Times are tough right now for investors. This past year has been volatile and there's a lot of uncertainty heading into 2023. 

One of the keys to successful investing during times like this is to focus on your highest-conviction stocks. These are companies you firmly believe can thrive no matter what's ahead. For three Fool.com contributors, some of their highest-conviction stocks for 2023 are Texas Instruments (TXN -1.14%)Brookfield Asset Management (BAM -1.35%), and NextEra Energy (NEE -1.39%). Here's why they believe these companies are well positioned for success in 2023 and beyond. 

This tech giant touches everything

Reuben Gregg Brewer (Texas Instruments): I don't invest in technology stocks very often, but when Texas Instruments' dividend yield rose to historically high levels I couldn't help but take a closer look. At around 3% the yield is still very attractive. But what's really interesting is the company.

Texas Instruments makes the very simple computer chips that find their way into just about every digitally enhanced device. There's nothing particularly special about any of the chips, so they can be sold to an array of customers. Overall demand is the driving force, as more and more products add a digital component. For example, a food thermometer that connects to the internet, or a rechargeable drill, or a refrigerator. Sure, cellphones and computers, too, but it's all of the other things that are getting technology features added that's the real show. All in, Texas Instruments has around 100,000 customers to which it sells some 80,000 products.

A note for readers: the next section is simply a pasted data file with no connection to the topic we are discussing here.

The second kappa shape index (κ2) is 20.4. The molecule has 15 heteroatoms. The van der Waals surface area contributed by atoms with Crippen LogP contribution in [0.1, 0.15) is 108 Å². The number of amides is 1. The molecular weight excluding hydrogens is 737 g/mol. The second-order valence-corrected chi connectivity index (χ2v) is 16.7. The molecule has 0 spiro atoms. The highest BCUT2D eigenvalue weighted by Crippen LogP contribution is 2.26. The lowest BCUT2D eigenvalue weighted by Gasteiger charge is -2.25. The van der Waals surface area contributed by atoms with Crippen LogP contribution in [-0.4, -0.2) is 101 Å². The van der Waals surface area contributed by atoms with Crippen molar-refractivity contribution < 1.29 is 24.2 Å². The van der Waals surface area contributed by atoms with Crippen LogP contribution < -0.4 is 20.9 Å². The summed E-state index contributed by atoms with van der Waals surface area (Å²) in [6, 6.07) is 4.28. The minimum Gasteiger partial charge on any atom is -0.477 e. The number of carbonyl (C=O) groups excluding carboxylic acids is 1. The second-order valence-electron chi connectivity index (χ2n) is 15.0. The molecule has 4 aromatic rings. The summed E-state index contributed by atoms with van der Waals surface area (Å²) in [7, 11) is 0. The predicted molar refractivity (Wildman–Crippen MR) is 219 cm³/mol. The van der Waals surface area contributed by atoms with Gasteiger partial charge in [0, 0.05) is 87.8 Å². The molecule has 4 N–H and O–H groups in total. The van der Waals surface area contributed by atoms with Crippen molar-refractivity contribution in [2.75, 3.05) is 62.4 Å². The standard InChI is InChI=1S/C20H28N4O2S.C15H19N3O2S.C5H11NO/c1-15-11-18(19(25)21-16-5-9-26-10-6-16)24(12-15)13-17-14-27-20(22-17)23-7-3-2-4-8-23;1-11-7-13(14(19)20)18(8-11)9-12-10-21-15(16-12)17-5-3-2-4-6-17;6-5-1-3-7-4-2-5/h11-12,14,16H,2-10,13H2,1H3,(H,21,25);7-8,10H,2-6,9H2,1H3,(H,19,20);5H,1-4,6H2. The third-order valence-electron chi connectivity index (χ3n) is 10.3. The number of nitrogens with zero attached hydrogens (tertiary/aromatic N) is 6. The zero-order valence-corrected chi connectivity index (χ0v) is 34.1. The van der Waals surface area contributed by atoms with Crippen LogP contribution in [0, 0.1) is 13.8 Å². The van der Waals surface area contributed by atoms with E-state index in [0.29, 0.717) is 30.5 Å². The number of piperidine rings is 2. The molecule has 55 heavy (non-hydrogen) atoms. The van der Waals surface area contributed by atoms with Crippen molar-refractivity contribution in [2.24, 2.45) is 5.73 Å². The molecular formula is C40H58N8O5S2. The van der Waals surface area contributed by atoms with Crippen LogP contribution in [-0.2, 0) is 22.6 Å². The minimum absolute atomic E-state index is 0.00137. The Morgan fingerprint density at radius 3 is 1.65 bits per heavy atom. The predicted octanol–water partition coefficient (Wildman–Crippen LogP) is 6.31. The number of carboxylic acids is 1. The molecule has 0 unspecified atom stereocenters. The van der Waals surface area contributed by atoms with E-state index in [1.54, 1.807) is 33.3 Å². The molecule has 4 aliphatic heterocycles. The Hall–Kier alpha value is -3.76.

The problem today is that the chip business is inherently cyclical and it's in a downturn. Eventually the industry will get back on its feet. Given the historically high yield, I'm happy to get paid to wait. But Texas Instruments isn't waiting, it's actually building new chip plants so when the upturn comes along it will be even better positioned than it is today. That's a winning game plan in my book and the same one that has led Nucor, a steel giant I happily own that invests in both good times and bad, to incredible results. I'm not a tech investor, but I'm all in on Texas Instruments.

Finally free and ready to shine

Matt DiLallo (Brookfield Asset Management): Over two decades ago, Brookfield Corporation shifted its resources to asset management. It's now one of the largest global asset managers, with over $750 billion of assets. However, the market never gave it much credit for the value it has created by growing its asset management business. Instead, it gave Brookfield a conglomerate discount due to its various operating businesses and insurance solutions capabilities. 

Brookfield believes the sum of those parts is worth $82 to $94 per share. However, shares were trading earlier this year at half that level. That led the company to split off a 25% stake in its asset manager, Brookfield Asset Management, and distribute it to shareholders. By separating the company, the market can value the asset manager on its stable and rapidly rising fee-related earnings.